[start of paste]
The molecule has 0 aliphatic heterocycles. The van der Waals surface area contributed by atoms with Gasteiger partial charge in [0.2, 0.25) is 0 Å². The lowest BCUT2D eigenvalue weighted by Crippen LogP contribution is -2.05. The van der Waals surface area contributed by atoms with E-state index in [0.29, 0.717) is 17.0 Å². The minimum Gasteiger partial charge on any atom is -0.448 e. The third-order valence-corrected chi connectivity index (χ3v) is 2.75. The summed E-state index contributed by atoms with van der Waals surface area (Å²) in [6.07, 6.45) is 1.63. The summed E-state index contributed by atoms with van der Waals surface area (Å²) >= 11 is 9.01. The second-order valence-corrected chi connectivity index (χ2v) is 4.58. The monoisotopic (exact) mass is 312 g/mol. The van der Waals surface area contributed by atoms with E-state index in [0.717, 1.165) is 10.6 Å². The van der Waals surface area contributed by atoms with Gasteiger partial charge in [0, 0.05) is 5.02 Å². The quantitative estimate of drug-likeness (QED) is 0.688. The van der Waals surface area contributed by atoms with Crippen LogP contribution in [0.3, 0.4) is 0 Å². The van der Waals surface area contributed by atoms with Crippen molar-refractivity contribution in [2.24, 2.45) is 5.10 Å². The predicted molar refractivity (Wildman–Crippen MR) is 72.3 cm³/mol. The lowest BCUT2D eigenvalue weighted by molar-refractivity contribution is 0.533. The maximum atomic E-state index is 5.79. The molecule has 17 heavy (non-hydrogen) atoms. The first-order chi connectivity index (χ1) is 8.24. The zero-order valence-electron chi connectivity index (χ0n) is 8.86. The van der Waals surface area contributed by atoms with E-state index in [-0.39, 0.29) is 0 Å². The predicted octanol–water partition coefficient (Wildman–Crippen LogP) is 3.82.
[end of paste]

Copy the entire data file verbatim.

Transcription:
The molecule has 0 aliphatic heterocycles. The van der Waals surface area contributed by atoms with Gasteiger partial charge in [0.2, 0.25) is 0 Å². The lowest BCUT2D eigenvalue weighted by Crippen LogP contribution is -2.05. The van der Waals surface area contributed by atoms with E-state index in [0.29, 0.717) is 17.0 Å². The minimum Gasteiger partial charge on any atom is -0.448 e. The third-order valence-corrected chi connectivity index (χ3v) is 2.75. The summed E-state index contributed by atoms with van der Waals surface area (Å²) in [6.07, 6.45) is 1.63. The summed E-state index contributed by atoms with van der Waals surface area (Å²) >= 11 is 9.01. The second-order valence-corrected chi connectivity index (χ2v) is 4.58. The monoisotopic (exact) mass is 312 g/mol. The van der Waals surface area contributed by atoms with E-state index in [0.717, 1.165) is 10.6 Å². The van der Waals surface area contributed by atoms with Gasteiger partial charge in [0, 0.05) is 5.02 Å². The quantitative estimate of drug-likeness (QED) is 0.688. The van der Waals surface area contributed by atoms with Crippen LogP contribution in [0.3, 0.4) is 0 Å². The van der Waals surface area contributed by atoms with Crippen molar-refractivity contribution in [2.24, 2.45) is 5.10 Å². The predicted molar refractivity (Wildman–Crippen MR) is 72.3 cm³/mol. The lowest BCUT2D eigenvalue weighted by molar-refractivity contribution is 0.533. The maximum atomic E-state index is 5.79. The molecule has 17 heavy (non-hydrogen) atoms. The first-order chi connectivity index (χ1) is 8.24. The zero-order valence-electron chi connectivity index (χ0n) is 8.86. The van der Waals surface area contributed by atoms with E-state index in [-0.39, 0.29) is 0 Å². The predicted octanol–water partition coefficient (Wildman–Crippen LogP) is 3.82.